To the untrained eye, most golf telecasts look pretty much the same. A man or woman whacks the ball off a tee and the viewer pretty much has to take the announcer's word for where it went.
Included in the snappy repartee surrounding endless shots of people putting are thought-provoking questions like "What club is he using, Gary?" and occasional "Whoa, ball" and "To 14" grunts.
There is one network, however, that does a markedly better job of making a tournament seem like a big deal, something special, and that is ABC.
Of course, it helps when the event is the U.S. Open, which the net and its cable partner ESPN is blanketing this weekend.
Following today's 2:30-6 p.m. and 7:30-11 p.m. shows on ESPN, ABC will move in for nine hours of coverage beginning at 2:30 p.m. tomorrow and 3:30 p.m. Sunday.
Given the amount of time allotted the event, roughly equivalent to CNN's effort with the Persian Gulf War, it's always best to go in with a plan and veteran producer Terry Jastrow has never been found wanting in this respect.
"We've got a saddlebag full of great moments in Open history," he says, "but we don't want to clutter the shows up with historical perspective."
While some may view a tournament as three days of preliminaries before a charge down the stretch, Jastrow says, "each round has different characteristics we try to capture.
"For instance, the first day there are 150 golfers out there and they're all a story because someone out there is interested in them. We try to document as many people and as much golf as we can on Thursday.
"Friday, the cut becomes an issue and we start honing in on that. Saturday is 'moving day' when the cream begins rising to the top and, usually, you are following about 15 players who still have a chance.
"Sunday usually produces four or five golfers in the main plot and another six or seven in sub-plots. A couple of years ago, 1986 I think it was, we had 11 guys tied for the lead early in the final round. It's quite a challenge to cover all those stories."
Perhaps too much for one man, so the net is using its noodle and having Jim McKay split time in the anchor chair with Brent Musburger. The latter has been catching flak for his work on golf to date. You can judge for yourself, there certainly will be ample time before Sunday evening.
* Tonight's Evander Holyfield-Larry Holmes heavyweight title fight doesn't have pay-per-view boxing fans champing at the bit, and it's easy to see why:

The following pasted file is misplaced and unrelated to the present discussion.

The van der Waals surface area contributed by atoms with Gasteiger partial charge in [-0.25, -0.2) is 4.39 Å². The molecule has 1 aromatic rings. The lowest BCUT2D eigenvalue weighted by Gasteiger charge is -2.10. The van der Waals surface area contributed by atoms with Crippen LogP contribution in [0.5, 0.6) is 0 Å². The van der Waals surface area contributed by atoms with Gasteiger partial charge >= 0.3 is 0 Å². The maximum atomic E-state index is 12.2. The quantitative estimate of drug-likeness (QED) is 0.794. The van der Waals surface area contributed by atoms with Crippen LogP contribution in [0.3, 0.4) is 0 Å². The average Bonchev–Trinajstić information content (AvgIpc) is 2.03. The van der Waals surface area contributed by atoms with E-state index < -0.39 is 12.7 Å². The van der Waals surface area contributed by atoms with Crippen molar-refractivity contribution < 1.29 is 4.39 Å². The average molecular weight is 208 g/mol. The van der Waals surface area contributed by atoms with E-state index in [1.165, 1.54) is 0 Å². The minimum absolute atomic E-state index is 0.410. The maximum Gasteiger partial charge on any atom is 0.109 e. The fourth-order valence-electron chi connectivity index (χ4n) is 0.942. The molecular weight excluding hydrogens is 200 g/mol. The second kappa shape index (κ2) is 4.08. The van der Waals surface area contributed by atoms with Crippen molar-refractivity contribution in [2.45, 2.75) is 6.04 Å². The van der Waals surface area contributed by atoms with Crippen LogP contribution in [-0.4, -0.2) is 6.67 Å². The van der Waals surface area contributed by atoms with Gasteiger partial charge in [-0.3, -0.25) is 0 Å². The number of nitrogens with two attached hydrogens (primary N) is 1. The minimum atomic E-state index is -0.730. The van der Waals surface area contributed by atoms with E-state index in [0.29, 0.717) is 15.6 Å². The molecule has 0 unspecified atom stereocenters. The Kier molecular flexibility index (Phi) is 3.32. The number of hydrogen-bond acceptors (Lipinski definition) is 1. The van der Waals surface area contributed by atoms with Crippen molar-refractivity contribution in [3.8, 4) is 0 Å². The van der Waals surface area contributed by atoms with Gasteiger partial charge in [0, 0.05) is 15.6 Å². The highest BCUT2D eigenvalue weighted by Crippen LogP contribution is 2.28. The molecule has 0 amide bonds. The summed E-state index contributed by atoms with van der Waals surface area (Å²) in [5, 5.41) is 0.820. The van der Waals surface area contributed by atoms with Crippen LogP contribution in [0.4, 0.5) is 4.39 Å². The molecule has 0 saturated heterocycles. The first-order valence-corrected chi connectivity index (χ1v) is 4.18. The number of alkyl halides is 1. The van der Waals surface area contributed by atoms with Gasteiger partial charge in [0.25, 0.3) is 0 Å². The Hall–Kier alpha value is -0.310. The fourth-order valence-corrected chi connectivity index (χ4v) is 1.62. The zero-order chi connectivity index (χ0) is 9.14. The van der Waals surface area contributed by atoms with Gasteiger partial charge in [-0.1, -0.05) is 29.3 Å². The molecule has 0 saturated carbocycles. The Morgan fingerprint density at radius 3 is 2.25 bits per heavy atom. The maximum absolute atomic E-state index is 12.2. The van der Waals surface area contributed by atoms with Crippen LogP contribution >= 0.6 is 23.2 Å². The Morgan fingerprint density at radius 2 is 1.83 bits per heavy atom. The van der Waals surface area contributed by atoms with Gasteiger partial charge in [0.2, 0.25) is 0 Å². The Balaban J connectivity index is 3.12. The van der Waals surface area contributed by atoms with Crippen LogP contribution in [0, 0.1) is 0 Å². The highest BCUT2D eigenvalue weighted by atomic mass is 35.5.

First, the cost of $35 isn't as bad as it once sounded, but the prospect of a fat and conservative 42-year-old Holmes doing nothing but slowly pirouetting in the center of the ring is a distinct possibility. Dullsville, man.
Then, there's the pre-fight hype. Holmes, who could make a sumptuous banana split seem similar to a spoonful of cod liver oil, has been his usual disastrous self while touting the match. "I'm in it strictly for the money [$7 million]," is the way the former champion feels is the best way to interest the public.
Lastly, the patience of fans is probably at an end with regard to the way Holyfield's career is being handled. Long thought of as a true warrior, which he probably still is, Evander's promotional arm has constantly steered him in a risk-free direction with fights against legends from the past instead of young contenders. And the full-page ads for Holyfield-Holmes official fashion collection clothing doesn't help to allay the feeling that a boxing match is incidental here.
Sure, the money's better in these bouts the public supposedly wants to see (out of curiosity?), but it doesn't serve the sport well, which should be a consideration once in awhile.
* "The Fortnight," otherwise known as two weeks to us commoners, commences at Wimbledon Monday and HBO will be there with its daily telecasts (5-7:30 p.m.). Baltimore's Pam Shriver opens with a toughie, Elena Brioukhovets of the Ukraine, then it gets worse, Jennifer Capriati (6). The best overall set of announcers in tennis -- Arthur Ashe, Billie Jean King, Jim Lampley and Barry McKay -- will provide the commentary.
* After doing baseball so long, one can only hope that Channel 2 gets the knack of it before the millennium. For instance, even after that huge gaffe Opening Day of missing a run-scoring hit in a tight ballgame, WMAR continues to show replays during subsequent live action as if your typical three-hour ballgame doesn't have ample dead spots to work them in.
At the same time and after more than a decade of yeoman work in all sports, ESPN's cuts for commercials during baseball games continue to be horrendous. After cutting off an announcer in mid-sentence, we usually get the first five words of an ad spot before another splices in.
Speaking of clutter, executives of ad agencies are warning that the constant cutting of program time, especially during network sports programming, may see ad dollars fleeing toward safer ground. A report discloses that nearly a fourth of an hour is given over to commercials, promos and station breaks.
A good example of this was seen last Sunday (not on NBC affiliate Channel 2) during the men's Olympic Gymnastics Trials here. Two minutes of commercials were followed by a studio update (alias promotion), thence to two more minutes of commercials, one competitor performing on the high bar and another minute of commercials and a lengthy pitch for the network's Triplecast of the Summer Olympics.
The latter does not bode well for the weekend when the Peacock moves in to send along the action from the track and field and diving trials. Hopefully, cooler heads will prevail and we'll get more than the "Dan and Dave Show," decathletes Dan O'Brien and Dave Johnson performing for the greater glory of Reebok and the NBC marketing department.